Welcome to Everything But The Bagel, a weekly space to make you feel a little less stressed, and a little more grounded, just with writing instead of cream cheese. By diving deeper into the reality of life as a (remote) Trojan, Everything But The Bagel will help you get through the ups and downs of your college experience. Through relatable anecdotes, interviews, and my curated edit of recommendations, this newsletter will remind you that you are at this school for a reason, further helping you make the most of your time at 'sc.
Dear Beautiful, Imperfect, Intelligent Humans,
Happy Wednesday! With 13 days until the highly anticipated Presidential Election, we don’t have a second to spare. So let’s get right into it.
From one browser window to the next, all of those bullets on the bottom of our to-do lists have suddenly floated to, well, the top. To be completely honest here –– LinkedIn profiles can be edited during lectures and side hustles can be pursued as we snack. But you already know this –– we have already spent paragraphs talking about all things boundaries.
Most specifically, I am talking about ambition. Even in a remote-learning world, USC attracts students who put in the work. Our peers are building start ups, signing record deals and making a name for themselves whether it be on stage or behind a screen. And while it is incredibly inspiring to go to school in the shark tank-esque environment that we do, it can get overwhelming –– and fast. Which is why I wanted to talk to someone with more life experience than I about doing the work, all while making it enjoyable and not taking yourself too seriously.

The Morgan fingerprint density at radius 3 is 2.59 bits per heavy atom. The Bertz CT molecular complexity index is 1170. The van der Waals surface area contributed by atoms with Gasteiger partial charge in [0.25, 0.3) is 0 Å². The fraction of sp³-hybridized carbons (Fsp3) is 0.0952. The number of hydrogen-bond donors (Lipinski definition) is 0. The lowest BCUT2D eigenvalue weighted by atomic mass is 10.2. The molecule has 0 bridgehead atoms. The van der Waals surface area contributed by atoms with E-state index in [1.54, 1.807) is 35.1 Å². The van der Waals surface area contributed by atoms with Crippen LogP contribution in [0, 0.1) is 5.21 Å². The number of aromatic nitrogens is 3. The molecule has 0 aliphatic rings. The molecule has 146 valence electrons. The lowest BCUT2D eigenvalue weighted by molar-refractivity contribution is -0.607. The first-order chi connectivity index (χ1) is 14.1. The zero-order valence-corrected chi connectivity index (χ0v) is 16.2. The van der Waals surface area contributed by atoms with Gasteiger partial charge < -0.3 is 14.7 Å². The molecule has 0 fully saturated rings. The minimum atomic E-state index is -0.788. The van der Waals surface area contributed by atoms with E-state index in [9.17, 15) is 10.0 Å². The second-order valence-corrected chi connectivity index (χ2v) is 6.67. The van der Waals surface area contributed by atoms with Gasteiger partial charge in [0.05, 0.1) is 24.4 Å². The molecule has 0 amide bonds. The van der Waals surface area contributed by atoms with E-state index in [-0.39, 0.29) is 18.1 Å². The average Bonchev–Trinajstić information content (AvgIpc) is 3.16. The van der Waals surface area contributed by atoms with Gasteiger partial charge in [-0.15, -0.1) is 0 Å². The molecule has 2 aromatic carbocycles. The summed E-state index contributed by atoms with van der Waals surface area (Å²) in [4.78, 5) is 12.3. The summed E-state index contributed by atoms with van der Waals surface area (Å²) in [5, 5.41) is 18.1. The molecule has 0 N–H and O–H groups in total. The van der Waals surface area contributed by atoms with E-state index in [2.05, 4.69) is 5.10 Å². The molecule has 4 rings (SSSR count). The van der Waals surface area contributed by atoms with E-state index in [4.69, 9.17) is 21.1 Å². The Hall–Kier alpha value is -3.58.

Sophie Flay is a former Trojan and currently works as a Community Journalist at ABC7 where she closely covers a few different communities in East LA. Flay is the brains behind The Rundown, USC’s short-form weekly news show, and is an accomplished digital content creator. But while she was (and still is) incredibly ambitious, Flay made it her prerogative to cultivate a healthy work-life balance during her time at Annenberg. She explains that, “I think it’s hard because USC is such an amazing place in the sense that they want you to explore all of your interests. It really helps make you feel like the world is your oyster.” But Flay recognizes that USC’s rigorous academic environment can quickly become a pressure cooker.
“Our parents would like us to think like, okay, school comes first. And that if you make school your priority, you can time it all out pretty easily.” But Flay knows as well as anyone that this balance can become hard to handle when you add the plethora of extracurricular opportunities that USC offers in addition to a social life that begs our engagement, tempting us to ignore previous priorities.
But Flay highlighted something that I often overlook. She reminded me that, believe it or not, our Professors have lives, too. In reminiscing on her days as a Trojan, Flay remembers her Professors being, “the best in the world and very understanding. They probably have other jobs. So many of them are still working in their career and are balancing their time, too,” which she says works to the student’s advantage, modeling that school isn’t and shouldn’t be our whole life.
According to Flay, it comes down to “figuring out what the priority is. It’s about talking it out with someone, whether it’s a teacher or an advisor, and just figuring out what works. Asking them, is it smart for me to take on this internship this semester? Or should I, you know, just stick to what my volunteer work at school?” Having those question-oriented conversations and that support system is everything, says Flay, because we all “push ourselves to the extreme,” so it’s important to have people that you know can help you navigate the balance.